Balbirnie praises 'game-changing' England approach as Ireland prepare for Test return
Ireland will play Test in Bangladesh next month before facing Ben Stokes' team in June
Andy Balbirnie has said that the ultra-attacking style England's Test team have adopted under Ben Stokes and Brendon McCullum "has a chance of changing the game" as a whole, as his Ireland team prepare for their first Test match in nearly four years.
Ireland's third and most recent Test was against England at Lord's in 2019, but their hiatus from the longest format will end in Mirpur next month, when they play a one-off Test match against Bangladesh on April 4 at the climax of a multi-format tour. They will then travel to Galle, where they will play Sri Lanka in a Test match on April 18.
A return to Lord's for a four-day Test on June 1 is the highlight of Ireland's Test calendar this year, and Balbirnie believes that their opponents have engineered "a shift" in the way that red-ball cricket is played over the last nine months - one which his side will have to find a way to counter.
"It's pretty obvious to see what England are doing has a chance of changing the game," Balbirnie told Cricket Ireland's in-house channels, before Ireland's departure to Bangladesh on Saturday.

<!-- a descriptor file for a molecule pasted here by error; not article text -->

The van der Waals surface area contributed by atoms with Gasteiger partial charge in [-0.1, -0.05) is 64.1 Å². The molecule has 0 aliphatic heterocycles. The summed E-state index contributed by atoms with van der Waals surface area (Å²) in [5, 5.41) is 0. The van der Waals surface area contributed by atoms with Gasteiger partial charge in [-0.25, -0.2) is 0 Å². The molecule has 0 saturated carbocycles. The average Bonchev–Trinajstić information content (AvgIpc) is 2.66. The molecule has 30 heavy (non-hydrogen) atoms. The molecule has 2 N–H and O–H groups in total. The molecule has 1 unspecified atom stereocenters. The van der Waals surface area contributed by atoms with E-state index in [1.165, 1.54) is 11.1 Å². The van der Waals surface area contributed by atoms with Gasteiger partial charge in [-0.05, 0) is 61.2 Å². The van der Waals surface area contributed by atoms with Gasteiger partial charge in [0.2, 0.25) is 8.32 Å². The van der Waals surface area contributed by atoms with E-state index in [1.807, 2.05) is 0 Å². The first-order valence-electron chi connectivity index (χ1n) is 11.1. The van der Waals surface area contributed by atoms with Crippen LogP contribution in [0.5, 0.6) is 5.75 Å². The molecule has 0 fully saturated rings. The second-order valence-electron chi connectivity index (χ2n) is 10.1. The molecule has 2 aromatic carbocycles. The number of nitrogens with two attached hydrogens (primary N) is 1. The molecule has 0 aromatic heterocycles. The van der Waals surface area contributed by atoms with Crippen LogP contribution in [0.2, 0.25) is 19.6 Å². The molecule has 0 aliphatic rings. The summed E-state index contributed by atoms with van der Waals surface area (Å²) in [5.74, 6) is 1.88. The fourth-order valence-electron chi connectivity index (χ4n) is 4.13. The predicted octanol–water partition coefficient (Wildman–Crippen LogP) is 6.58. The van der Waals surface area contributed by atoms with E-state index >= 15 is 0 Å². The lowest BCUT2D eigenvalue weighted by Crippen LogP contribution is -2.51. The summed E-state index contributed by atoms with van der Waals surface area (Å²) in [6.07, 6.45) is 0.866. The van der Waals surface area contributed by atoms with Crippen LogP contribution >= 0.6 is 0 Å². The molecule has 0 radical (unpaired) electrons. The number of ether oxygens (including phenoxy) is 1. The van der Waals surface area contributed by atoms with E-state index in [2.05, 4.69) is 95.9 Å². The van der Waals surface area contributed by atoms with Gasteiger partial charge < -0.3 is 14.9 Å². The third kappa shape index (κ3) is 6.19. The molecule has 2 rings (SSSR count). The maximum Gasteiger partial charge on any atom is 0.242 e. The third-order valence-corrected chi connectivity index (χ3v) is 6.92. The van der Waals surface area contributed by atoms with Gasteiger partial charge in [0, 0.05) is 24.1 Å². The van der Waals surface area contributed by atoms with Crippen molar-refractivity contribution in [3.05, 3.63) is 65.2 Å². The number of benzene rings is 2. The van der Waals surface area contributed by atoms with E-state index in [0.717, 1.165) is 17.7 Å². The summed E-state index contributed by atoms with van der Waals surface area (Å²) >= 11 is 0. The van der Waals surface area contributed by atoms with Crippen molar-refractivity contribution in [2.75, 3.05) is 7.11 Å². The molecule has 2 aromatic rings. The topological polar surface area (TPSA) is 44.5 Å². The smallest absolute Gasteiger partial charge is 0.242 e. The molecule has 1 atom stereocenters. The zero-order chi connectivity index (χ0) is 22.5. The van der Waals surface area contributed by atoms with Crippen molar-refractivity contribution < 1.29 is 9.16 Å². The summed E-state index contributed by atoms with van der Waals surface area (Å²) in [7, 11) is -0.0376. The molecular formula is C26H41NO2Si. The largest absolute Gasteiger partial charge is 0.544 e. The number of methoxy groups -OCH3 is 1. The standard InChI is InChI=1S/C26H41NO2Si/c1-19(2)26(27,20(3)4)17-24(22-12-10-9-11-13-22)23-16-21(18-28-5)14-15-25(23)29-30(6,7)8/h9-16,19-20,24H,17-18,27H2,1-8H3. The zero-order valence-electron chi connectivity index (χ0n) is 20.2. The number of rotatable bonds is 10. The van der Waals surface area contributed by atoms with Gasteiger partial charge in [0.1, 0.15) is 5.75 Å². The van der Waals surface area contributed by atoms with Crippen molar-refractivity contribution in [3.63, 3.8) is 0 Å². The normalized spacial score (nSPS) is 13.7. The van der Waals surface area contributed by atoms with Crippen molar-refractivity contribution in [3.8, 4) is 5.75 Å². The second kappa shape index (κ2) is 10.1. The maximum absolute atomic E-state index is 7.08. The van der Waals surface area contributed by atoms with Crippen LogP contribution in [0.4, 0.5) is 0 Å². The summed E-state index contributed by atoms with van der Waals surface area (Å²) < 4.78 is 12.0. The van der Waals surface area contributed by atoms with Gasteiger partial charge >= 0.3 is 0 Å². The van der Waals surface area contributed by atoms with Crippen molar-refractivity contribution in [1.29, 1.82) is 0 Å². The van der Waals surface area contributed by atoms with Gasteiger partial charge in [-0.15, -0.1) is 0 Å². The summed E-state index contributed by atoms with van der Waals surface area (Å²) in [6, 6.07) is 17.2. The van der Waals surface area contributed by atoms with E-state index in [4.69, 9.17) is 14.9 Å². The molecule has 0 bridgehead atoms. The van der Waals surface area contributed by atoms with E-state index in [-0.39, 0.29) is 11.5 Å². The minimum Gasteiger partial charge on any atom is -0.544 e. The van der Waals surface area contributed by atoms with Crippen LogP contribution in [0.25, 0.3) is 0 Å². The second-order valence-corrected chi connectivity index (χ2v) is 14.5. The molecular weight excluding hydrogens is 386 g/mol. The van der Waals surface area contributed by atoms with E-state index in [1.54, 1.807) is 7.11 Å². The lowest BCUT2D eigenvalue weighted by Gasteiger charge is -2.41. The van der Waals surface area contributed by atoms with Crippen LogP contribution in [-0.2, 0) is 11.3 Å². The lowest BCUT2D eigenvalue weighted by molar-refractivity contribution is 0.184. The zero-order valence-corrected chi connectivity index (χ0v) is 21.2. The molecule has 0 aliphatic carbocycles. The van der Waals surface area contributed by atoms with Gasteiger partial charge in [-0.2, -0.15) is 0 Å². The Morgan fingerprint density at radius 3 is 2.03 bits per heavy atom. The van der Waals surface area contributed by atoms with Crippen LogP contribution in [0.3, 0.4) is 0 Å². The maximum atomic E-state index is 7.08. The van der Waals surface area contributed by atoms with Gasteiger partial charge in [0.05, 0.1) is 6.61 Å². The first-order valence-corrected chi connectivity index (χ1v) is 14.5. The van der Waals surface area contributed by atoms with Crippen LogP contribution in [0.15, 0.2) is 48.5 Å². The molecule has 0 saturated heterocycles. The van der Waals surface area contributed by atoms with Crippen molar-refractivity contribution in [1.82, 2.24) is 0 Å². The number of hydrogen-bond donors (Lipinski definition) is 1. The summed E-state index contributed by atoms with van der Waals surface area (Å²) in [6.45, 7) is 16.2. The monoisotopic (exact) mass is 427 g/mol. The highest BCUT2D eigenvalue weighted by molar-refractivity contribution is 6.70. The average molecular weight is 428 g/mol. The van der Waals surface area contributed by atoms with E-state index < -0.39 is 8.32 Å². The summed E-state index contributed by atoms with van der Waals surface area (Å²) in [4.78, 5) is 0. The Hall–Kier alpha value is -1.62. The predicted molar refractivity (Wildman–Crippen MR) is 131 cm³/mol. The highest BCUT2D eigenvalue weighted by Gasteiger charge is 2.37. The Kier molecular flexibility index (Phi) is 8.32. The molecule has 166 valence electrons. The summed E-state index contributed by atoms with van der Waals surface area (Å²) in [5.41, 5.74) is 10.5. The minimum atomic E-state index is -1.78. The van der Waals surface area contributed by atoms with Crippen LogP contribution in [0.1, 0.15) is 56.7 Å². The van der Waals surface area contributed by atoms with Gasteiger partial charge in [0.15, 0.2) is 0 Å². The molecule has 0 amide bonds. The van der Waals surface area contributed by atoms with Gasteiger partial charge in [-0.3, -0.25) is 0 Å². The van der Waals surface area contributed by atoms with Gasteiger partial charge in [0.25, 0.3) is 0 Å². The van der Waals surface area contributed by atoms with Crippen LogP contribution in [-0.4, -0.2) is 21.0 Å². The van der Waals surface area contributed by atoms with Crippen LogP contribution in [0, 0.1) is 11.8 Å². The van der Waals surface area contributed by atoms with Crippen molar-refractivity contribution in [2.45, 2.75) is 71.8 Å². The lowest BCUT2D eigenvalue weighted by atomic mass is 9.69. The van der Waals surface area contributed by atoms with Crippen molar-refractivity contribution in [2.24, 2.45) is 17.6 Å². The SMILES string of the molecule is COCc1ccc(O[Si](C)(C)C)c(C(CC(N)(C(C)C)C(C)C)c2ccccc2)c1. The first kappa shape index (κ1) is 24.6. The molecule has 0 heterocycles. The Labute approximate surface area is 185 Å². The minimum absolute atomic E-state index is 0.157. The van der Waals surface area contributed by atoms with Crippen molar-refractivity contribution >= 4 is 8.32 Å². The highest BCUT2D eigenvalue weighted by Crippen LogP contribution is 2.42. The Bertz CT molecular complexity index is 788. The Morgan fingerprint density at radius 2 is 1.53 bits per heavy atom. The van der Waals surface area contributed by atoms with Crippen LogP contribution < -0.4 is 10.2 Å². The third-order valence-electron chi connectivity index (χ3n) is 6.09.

"I think it'll naturally filter down to county cricket over the next number of years and we're going to see it first-hand at Lord's this summer, and we're going to have to find a way to create our own brand - whatever that is.
"As cricketers of our generation, we've seen a massive shift in the game in all three formats. The beauty of white-ball cricket is that it's always evolving. Test cricket probably hasn't had that recently, but now, in the immediate past, we've seen a shift. It's going to be really exciting to see how that continues."
Ireland have not played a men's international in Bangladesh since the T20 World Cup in 2014, but Balbirnie has some recent exposure to conditions after a recent stint at the Bangladesh Premier League with Khulna Titans.
"It was really beneficial for me," he said. "I was there to see first-hand a couple of their players, some of the grounds and conditions we're going to come up against in the next week or two, and just chat with some of the local guys about how they go about playing certain spinners or seamers.
"Over the next week, leading up to the first ODI [on March 18], we're going to be chatting as a team. Any little things that I picked up on in Bangladesh - or Curtis [Campher, who played for Chattogram Challengers at the BPL] - will only be beneficial to the group."